All the Way to Midway: Angling in a War Zone

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June 1942: Seven months after its attack on Pearl Harbor, the Japanese Navy tried to ambush the American fleet at Midway. It backfired disastrously. After one of the greatest air and naval battles in history, the American forces won a crucial victory that turned the tide of the war against Japan.

I step onto the tarmac of Midway Atoll National Wildlife Refuge from the Aloha Airlines 737. It is just after dark and the warm air is alive with the plaintive calls of 400,000 breeding pairs of Laysan albatross.

I cock my head toward a distant tree line. Was that the war cry of a long-dead Marine calling to his brother Leatherneck? Perhaps. Yes, perhaps it was.

I have come to Midway, nearly 1,200 miles north-northwest of Honolulu and far from my home in the Colorado Rockies in search of the mighty ulua, the name Hawaiians give the giant trevally.

This barbaric game fish is one very few fly fishers have ever encountered, and even fewer have defeated with the long rod.

Armed to the Teeth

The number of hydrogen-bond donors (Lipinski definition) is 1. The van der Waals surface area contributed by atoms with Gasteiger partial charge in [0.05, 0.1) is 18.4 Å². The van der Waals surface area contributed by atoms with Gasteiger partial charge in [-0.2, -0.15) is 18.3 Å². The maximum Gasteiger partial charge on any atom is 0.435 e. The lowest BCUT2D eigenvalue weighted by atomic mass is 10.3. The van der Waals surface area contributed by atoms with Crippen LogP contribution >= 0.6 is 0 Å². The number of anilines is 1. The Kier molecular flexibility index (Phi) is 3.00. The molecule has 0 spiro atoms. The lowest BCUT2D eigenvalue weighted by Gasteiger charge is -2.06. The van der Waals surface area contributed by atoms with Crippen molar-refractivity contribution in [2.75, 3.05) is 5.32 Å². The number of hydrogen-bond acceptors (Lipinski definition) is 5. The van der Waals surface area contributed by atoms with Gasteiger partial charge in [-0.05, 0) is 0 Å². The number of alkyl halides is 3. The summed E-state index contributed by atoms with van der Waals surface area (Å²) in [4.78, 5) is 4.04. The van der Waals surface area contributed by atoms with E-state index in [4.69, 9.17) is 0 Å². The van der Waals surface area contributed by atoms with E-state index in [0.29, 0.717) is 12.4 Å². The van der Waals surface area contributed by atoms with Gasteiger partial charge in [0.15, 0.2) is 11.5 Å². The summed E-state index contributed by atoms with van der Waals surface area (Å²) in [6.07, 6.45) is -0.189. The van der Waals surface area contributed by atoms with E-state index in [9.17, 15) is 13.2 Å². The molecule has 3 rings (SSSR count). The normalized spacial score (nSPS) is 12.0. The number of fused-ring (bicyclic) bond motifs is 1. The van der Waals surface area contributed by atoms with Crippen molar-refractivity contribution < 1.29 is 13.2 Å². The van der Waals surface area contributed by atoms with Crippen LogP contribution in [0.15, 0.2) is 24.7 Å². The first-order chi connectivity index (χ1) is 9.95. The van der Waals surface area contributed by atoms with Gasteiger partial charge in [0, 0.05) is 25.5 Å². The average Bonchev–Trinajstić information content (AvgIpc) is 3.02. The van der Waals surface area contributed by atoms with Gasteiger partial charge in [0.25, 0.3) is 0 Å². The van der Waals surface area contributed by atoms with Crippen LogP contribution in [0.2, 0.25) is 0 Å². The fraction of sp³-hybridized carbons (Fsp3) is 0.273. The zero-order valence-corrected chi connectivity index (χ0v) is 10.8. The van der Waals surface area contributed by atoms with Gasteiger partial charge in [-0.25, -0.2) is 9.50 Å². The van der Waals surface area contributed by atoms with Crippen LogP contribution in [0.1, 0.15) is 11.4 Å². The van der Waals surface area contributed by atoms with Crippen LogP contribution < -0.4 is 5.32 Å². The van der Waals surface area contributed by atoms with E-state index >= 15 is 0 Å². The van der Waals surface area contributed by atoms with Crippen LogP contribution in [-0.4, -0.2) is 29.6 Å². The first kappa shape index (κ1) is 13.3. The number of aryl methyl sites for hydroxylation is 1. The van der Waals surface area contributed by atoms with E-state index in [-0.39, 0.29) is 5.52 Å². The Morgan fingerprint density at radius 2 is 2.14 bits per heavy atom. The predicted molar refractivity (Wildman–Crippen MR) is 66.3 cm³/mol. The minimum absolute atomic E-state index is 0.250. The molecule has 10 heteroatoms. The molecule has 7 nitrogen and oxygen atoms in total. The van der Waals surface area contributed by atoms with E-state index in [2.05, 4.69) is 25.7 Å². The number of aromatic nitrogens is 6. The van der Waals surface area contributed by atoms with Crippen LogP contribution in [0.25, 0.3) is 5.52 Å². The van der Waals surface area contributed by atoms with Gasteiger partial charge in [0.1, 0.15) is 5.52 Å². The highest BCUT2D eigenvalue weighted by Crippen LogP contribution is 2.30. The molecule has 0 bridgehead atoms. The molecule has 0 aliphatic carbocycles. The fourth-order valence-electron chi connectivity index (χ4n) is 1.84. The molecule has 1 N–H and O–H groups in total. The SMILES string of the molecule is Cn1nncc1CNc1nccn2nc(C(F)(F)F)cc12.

With me is my mentor and old friend Dave Petzal, executive editor of Field & Stream. Dave took me up on my offer to visit this historic chunk of sand and coral and see if the stories could possibly be true—stories of gargantuan fish that head-butt sharks, destroy tackle, and humiliate anglers with near impunity.

As two old military men with a keen respect for a past, we're also here for the history. Naturally, we're armed to the teeth.

Dave brought his treasured collection of Winston fly rods and Abel reels. I packed an arsenal of seasoned (read: abused) tackle from Ross Reels, Orvis, Fly Logic, J.C. Rods, Abel, Phos Reels, and St. Croix.

But the mighty giant trevally isn't the only game in town. These waters also crawl with wahoo, yellowfin tuna, little tunny, bluefin trevally, amberjack, mahi mahi, and thick-lipped trevally. And we were pleasantly surprised by species like grouper and the Japanese yellowtail.

Walking toward the bus waiting to take us to the lodge, I was confident our tackle, skills, and experience would easily allow us to prevail over the majority of giant trevallys we would encounter. I was one-third correct—at least our tackle was equal to the task.

Article © Bob Newman, 2000

Bob Newman is the author of North American Fly Fishing, and his many articles have appeared in Field and Stream and Salt Water Sportsman, to name a few. Bob began fly fishing at age ten, and has taught catch-and-release techniques at L.L.Bean.

Published: 30 Apr 2002 | Last Updated: 15 Sep 2010
Details mentioned in this article were accurate at the time of publication
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